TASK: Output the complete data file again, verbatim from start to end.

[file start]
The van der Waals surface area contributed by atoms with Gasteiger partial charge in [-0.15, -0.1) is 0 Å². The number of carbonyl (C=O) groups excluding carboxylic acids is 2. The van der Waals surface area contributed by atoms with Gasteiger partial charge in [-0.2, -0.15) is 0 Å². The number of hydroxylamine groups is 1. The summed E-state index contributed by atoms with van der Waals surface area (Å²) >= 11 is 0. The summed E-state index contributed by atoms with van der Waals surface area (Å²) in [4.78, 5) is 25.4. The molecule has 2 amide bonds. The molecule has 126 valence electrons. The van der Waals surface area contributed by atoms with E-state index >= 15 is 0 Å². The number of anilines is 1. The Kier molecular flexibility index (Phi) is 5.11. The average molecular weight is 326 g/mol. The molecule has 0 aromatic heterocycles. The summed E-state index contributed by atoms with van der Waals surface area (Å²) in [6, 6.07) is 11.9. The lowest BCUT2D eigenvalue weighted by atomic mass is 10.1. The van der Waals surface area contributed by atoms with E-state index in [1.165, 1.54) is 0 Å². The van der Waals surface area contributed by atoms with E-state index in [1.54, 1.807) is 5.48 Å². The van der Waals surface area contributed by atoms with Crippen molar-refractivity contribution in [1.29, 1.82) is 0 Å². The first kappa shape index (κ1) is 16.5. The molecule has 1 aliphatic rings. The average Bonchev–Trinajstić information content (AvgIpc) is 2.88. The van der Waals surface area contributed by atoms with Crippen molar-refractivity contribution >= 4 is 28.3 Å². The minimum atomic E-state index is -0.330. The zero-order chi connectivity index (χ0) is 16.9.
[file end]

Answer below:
The van der Waals surface area contributed by atoms with Gasteiger partial charge in [-0.15, -0.1) is 0 Å². The number of carbonyl (C=O) groups excluding carboxylic acids is 2. The van der Waals surface area contributed by atoms with Gasteiger partial charge in [-0.2, -0.15) is 0 Å². The number of hydroxylamine groups is 1. The summed E-state index contributed by atoms with van der Waals surface area (Å²) >= 11 is 0. The summed E-state index contributed by atoms with van der Waals surface area (Å²) in [4.78, 5) is 25.4. The molecule has 2 amide bonds. The molecule has 126 valence electrons. The van der Waals surface area contributed by atoms with E-state index >= 15 is 0 Å². The number of anilines is 1. The Kier molecular flexibility index (Phi) is 5.11. The average molecular weight is 326 g/mol. The molecule has 0 aromatic heterocycles. The summed E-state index contributed by atoms with van der Waals surface area (Å²) in [6, 6.07) is 11.9. The lowest BCUT2D eigenvalue weighted by atomic mass is 10.1. The van der Waals surface area contributed by atoms with E-state index in [1.165, 1.54) is 0 Å². The van der Waals surface area contributed by atoms with E-state index in [1.54, 1.807) is 5.48 Å². The van der Waals surface area contributed by atoms with Crippen molar-refractivity contribution in [1.29, 1.82) is 0 Å². The first kappa shape index (κ1) is 16.5. The molecule has 1 aliphatic rings. The average Bonchev–Trinajstić information content (AvgIpc) is 2.88. The van der Waals surface area contributed by atoms with Crippen molar-refractivity contribution >= 4 is 28.3 Å². The minimum atomic E-state index is -0.330. The zero-order chi connectivity index (χ0) is 16.9.